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DFA seeks Congress backing on 3rd generation shift of e-passport system

The Department of Foreign Affairs (DFA) has sought Congress’ backing to its bid to shift the country’s e-passport system to third generation wherein those who renew their passports will no longer be required to appear at the consular offices.


DFA Assistant Secretary for Consular Affairs Neil Frank Ferrer made the appeal to the House Committee on Foreign Affairs, chaired by Zamboanga Sibugay 2nd District Rep. Ann Hofer during its recent virtual deliberations on a substitute measure seeking to amend the Philippine Passport Act of 1996.

“We are seeking for the assistance and help of Congress to provide the necessary budget for the Department in order for us to implement the changes that we would like to make passporting system more responsive to the needs of our citizens, especially our senior citizens,” he said, after La Union 2nd District Rep. Sandra Eriguel proposed that senior citizens “be afforded with special privilege of renewing their passport without the need of personal appearance.”

Ferrer told lawmakers that preparations are underway for the country’s “transition” to a third generation e-passport system.

“Currently, we are undertaking the preparations to transition to third generation e-passport so that there will be no need for personal appearance for everyone who will be renewing their passport. However, the Department can only implement this if we are given the budget,” Ferrer said.

He explained that under the current system or the so-called second generation e-passport, personal appearance is one of the main requirements.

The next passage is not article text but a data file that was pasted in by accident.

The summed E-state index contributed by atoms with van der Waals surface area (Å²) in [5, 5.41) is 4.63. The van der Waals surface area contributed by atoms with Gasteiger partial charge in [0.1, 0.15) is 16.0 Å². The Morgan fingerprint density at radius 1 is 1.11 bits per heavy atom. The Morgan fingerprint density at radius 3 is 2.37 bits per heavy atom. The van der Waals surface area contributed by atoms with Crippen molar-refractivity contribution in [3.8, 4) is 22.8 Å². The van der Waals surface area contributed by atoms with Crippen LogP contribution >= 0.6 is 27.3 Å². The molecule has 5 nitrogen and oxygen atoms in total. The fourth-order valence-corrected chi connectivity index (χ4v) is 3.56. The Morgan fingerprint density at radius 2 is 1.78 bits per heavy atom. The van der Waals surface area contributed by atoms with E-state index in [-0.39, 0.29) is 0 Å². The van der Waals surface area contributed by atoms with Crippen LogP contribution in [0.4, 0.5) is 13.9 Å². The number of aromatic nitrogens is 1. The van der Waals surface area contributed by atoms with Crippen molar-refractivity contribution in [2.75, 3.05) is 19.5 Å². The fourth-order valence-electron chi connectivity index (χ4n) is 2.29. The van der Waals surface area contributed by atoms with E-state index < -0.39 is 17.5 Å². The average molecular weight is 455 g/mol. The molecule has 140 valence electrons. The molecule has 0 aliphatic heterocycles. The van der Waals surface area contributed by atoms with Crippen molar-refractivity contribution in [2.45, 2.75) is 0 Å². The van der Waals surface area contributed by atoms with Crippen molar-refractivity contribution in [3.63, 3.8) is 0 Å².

“Thus, the Department is constrained by technology in adopting the no appearance concept. However, for senior citizens and other individuals who are unable to physically visit our consular office due to health reason and need to travel for medical purposes, the Department could dispatch a mobile passporting team to visit the senior citizens at home where his or her photo, biometric data, and biographic data will be captured and encoded, and afterwards, the passport will be delivered to the residence of the senior citizen,” Ferrer said.

The DFA official said they require personal appearance because they need to capture the photograph and the fingerprints of the passport applicant.

“Those are key security features that we are incorporating in our passports. At the moment, we are only capturing four fingerprints, but because of evolving technology and security, we are right now making the necessary preparations for all the 10 fingerprints of a person plus the photo. In the photo, we will incorporate facial recognition technology,” he said.

“Those are key security features, those are standards being implemented right now by countries, especially those who have transitioned to higher technology and systems for electronic passports,” Ferrer said.

Cagayan de Oro 2nd District Rep. Rufus Rodriguez, who moved for the approval of Eriguel’s amendment to the substitute measure, vowed to support the DFA’s initiative.

“We will provide the budget precisely to have that technology to capture online the features and fingerprints. We will provide the budget for that, certainly, so that the senior citizens do not have to go to consular offices anymore,” he said.

The Hofer panel also approved Rodriguez’s proposals to grant a 32 percent discount to all senior citizens on all passport issuance or renewal fees, and to include the Philippine map and an inset on Sabah on the last page of the Philippine passport.

The substitute measure, which is a consolidation of seven measures, has been referred to the House Committee on Appropriations for its deliberation and approval.

Source: Manila Bulletin (

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